View Full Version : How Soviegn are American Indian Reservations?
In wake of the Minnasota shooting, it's been mentioned elsewhere that American Indian Reservations are Soviegn nations. My question is: How far does that extend? They can set up casinos are sell fireworks, but could they build an arms industry, grow huge fields of pot or aid fugutives from justice if they so chose to(not that I'm saying they would, but for the sake of arguement)?
Presumably there would be some kind of diplomatic agreement between the US state department and the Reservation Government concerning such issues?
03-23-2005, 05:34 PM
I'm glad someone started this. I was listening to NPR this AM, and there was a (presumably) Native American woman going on about how the US Constitution wasn't in effect on reservations. I wanted to reach thru my radio and grab her by the throat.
At any rate, I'd be curious if any of our legal scholars here can define just how "sovereign" they are, and if it varies between different reservations.
03-23-2005, 09:36 PM
03-24-2005, 01:03 AM
It is my understanding that the Indian reservations are as sovereign as the federal government permits them to be.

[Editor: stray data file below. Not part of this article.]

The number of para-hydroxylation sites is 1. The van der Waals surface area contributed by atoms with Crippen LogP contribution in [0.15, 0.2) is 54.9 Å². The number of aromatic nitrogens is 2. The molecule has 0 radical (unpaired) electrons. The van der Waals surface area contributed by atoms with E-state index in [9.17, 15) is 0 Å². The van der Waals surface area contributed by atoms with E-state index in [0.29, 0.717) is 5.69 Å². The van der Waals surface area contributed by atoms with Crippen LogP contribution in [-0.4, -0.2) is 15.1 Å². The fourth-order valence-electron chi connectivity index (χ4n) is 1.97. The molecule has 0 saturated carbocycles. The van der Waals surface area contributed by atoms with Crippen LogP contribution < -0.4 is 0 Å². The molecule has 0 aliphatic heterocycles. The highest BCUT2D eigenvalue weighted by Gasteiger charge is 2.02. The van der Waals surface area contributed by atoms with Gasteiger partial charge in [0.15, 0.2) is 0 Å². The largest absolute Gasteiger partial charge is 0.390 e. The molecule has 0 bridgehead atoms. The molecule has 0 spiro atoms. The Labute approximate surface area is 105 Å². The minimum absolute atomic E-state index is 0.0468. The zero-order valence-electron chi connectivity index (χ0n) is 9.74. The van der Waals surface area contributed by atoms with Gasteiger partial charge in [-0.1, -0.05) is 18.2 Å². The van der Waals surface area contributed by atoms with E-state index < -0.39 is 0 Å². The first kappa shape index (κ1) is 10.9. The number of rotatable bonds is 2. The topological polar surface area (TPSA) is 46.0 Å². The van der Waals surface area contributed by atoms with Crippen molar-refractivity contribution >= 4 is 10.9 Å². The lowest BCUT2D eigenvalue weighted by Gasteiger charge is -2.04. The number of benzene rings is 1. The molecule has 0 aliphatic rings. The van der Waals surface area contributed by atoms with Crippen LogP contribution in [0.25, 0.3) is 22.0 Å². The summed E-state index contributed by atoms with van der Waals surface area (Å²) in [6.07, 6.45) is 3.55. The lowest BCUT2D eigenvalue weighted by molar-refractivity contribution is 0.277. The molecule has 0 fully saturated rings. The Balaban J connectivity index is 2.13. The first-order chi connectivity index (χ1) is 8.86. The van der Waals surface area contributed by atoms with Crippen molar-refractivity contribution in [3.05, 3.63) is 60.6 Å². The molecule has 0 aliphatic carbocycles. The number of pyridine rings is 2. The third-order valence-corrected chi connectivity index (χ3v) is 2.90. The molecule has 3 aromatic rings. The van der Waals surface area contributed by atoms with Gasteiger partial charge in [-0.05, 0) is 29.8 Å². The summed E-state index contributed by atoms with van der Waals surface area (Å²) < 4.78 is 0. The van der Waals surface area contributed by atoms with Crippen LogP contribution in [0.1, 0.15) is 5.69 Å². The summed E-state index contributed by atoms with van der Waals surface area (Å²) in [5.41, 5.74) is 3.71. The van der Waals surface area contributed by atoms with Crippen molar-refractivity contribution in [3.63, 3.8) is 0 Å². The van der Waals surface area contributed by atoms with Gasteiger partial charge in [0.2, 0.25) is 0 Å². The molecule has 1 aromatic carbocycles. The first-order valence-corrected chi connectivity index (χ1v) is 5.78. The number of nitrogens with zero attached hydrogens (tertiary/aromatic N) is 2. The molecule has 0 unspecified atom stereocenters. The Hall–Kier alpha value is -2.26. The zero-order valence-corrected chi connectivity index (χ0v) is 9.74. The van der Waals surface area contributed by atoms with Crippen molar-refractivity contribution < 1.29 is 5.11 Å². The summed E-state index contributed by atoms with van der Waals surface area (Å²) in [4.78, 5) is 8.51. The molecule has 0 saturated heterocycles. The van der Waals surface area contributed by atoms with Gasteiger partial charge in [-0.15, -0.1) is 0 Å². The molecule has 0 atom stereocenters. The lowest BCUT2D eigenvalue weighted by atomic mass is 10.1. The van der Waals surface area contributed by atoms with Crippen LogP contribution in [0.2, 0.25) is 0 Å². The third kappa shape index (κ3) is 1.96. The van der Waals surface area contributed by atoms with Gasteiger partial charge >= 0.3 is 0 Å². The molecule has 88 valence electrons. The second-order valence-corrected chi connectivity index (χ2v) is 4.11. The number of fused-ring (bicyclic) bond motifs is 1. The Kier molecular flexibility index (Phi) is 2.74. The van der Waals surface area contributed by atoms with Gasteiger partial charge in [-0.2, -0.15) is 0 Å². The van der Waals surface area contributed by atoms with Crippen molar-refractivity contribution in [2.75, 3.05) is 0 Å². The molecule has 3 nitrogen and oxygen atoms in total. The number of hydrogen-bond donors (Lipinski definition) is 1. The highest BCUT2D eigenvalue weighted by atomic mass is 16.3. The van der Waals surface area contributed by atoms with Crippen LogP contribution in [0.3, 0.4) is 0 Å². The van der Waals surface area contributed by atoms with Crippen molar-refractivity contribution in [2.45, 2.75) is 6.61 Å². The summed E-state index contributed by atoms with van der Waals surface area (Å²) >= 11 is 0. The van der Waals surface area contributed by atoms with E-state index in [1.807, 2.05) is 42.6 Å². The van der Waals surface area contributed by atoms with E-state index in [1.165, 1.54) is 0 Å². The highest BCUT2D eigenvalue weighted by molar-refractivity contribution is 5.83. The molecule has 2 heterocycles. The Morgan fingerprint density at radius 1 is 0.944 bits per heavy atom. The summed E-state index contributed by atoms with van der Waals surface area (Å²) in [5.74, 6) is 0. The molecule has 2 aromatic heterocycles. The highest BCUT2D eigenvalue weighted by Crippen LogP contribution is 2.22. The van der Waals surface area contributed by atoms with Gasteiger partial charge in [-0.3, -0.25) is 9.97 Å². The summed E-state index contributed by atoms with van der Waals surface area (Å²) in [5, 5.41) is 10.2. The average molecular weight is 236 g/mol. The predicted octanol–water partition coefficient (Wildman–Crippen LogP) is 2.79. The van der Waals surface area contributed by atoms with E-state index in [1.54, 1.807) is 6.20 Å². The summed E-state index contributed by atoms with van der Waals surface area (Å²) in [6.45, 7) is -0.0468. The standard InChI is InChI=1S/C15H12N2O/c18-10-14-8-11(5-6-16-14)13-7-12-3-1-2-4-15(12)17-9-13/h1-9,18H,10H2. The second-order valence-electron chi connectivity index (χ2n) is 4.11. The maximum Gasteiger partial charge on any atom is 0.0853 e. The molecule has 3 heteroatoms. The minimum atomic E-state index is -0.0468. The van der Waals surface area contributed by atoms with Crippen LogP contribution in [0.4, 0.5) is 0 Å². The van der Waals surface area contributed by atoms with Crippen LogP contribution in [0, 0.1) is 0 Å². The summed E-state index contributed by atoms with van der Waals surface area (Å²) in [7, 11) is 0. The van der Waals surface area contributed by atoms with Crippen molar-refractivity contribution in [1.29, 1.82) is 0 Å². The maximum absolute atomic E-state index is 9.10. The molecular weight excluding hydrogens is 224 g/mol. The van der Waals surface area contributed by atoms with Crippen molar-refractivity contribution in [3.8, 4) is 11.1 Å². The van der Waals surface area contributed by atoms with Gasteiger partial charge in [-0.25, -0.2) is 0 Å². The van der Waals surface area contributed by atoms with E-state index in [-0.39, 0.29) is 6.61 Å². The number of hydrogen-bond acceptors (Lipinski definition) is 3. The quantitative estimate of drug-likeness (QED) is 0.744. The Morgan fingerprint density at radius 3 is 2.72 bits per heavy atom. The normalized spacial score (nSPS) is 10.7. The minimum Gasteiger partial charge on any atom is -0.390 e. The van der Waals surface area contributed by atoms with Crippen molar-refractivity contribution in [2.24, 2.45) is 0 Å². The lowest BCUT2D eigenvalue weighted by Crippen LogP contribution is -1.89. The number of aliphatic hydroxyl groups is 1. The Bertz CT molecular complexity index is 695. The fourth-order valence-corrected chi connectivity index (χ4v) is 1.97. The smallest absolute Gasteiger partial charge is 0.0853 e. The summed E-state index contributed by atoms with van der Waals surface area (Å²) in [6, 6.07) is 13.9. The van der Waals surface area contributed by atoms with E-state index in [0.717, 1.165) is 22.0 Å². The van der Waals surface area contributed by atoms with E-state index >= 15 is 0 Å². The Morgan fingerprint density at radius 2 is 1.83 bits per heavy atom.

To a lesser extent, this applies to state and local government as well. For example, here in Connecticut, two tribes have been allowed by the state to open casinos. Both of them, the Mashantucket Pequot Tribal Nation (http://www.foxwoods.com/TheMashantucketPequots/Home/) which operates Foxwoods (http://www.foxwoods.com/), and the Mohegan Tribe (http://www.mohegan.nsn.us/) which operates Mohegan Sun (http://www.mohegansun.com/index.jsp), pay 25% of their slots revenue to the State of Connecticut. This was a condition imposed on the tribes by the state before they were permitted to open a casino in the first place. Were the tribes truly sovereign entities, they would not need to pay this tribute to the state.
Also, the tribes have no armed forces, do not defend their borders, do not conduct foreign policy, and are not recognized by foreign powers as being sovereign. In short, they have been granted back some limited sovereignty by the U.S. government (after a long history of erosion of their sovereignty), which can be rescinded at any time.